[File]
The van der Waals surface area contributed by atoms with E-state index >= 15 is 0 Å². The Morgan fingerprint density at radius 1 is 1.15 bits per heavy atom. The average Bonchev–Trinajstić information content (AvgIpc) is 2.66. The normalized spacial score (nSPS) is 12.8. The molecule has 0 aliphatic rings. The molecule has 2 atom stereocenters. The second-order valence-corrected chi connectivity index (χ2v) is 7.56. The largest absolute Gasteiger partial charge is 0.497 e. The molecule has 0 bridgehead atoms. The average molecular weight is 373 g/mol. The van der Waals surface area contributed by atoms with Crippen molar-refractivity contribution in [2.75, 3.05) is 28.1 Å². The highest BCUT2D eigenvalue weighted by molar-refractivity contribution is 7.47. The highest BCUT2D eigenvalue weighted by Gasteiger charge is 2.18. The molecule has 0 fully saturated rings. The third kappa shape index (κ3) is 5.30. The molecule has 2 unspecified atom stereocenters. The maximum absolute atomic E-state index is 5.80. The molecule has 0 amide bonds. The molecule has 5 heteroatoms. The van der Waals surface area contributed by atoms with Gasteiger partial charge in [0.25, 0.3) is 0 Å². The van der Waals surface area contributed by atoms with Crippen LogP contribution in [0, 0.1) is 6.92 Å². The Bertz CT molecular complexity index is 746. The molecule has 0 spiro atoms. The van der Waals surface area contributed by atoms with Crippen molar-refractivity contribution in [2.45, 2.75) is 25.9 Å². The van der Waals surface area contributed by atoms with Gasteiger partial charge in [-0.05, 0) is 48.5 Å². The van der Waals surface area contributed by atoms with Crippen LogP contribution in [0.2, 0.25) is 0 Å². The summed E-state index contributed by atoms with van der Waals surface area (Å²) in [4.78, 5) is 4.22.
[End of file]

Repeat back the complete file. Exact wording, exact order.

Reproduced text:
The van der Waals surface area contributed by atoms with E-state index >= 15 is 0 Å². The Morgan fingerprint density at radius 1 is 1.15 bits per heavy atom. The average Bonchev–Trinajstić information content (AvgIpc) is 2.66. The normalized spacial score (nSPS) is 12.8. The molecule has 0 aliphatic rings. The molecule has 2 atom stereocenters. The second-order valence-corrected chi connectivity index (χ2v) is 7.56. The largest absolute Gasteiger partial charge is 0.497 e. The molecule has 0 bridgehead atoms. The average molecular weight is 373 g/mol. The van der Waals surface area contributed by atoms with Crippen molar-refractivity contribution in [2.75, 3.05) is 28.1 Å². The highest BCUT2D eigenvalue weighted by molar-refractivity contribution is 7.47. The highest BCUT2D eigenvalue weighted by Gasteiger charge is 2.18. The molecule has 0 fully saturated rings. The third kappa shape index (κ3) is 5.30. The molecule has 2 unspecified atom stereocenters. The maximum absolute atomic E-state index is 5.80. The molecule has 0 amide bonds. The molecule has 5 heteroatoms. The van der Waals surface area contributed by atoms with Gasteiger partial charge in [0.25, 0.3) is 0 Å². The van der Waals surface area contributed by atoms with Crippen LogP contribution in [0, 0.1) is 6.92 Å². The Bertz CT molecular complexity index is 746. The molecule has 0 spiro atoms. The van der Waals surface area contributed by atoms with Crippen molar-refractivity contribution in [2.45, 2.75) is 25.9 Å². The van der Waals surface area contributed by atoms with Gasteiger partial charge in [-0.05, 0) is 48.5 Å². The van der Waals surface area contributed by atoms with Crippen LogP contribution in [0.2, 0.25) is 0 Å². The summed E-state index contributed by atoms with van der Waals surface area (Å²) in [4.78, 5) is 4.22.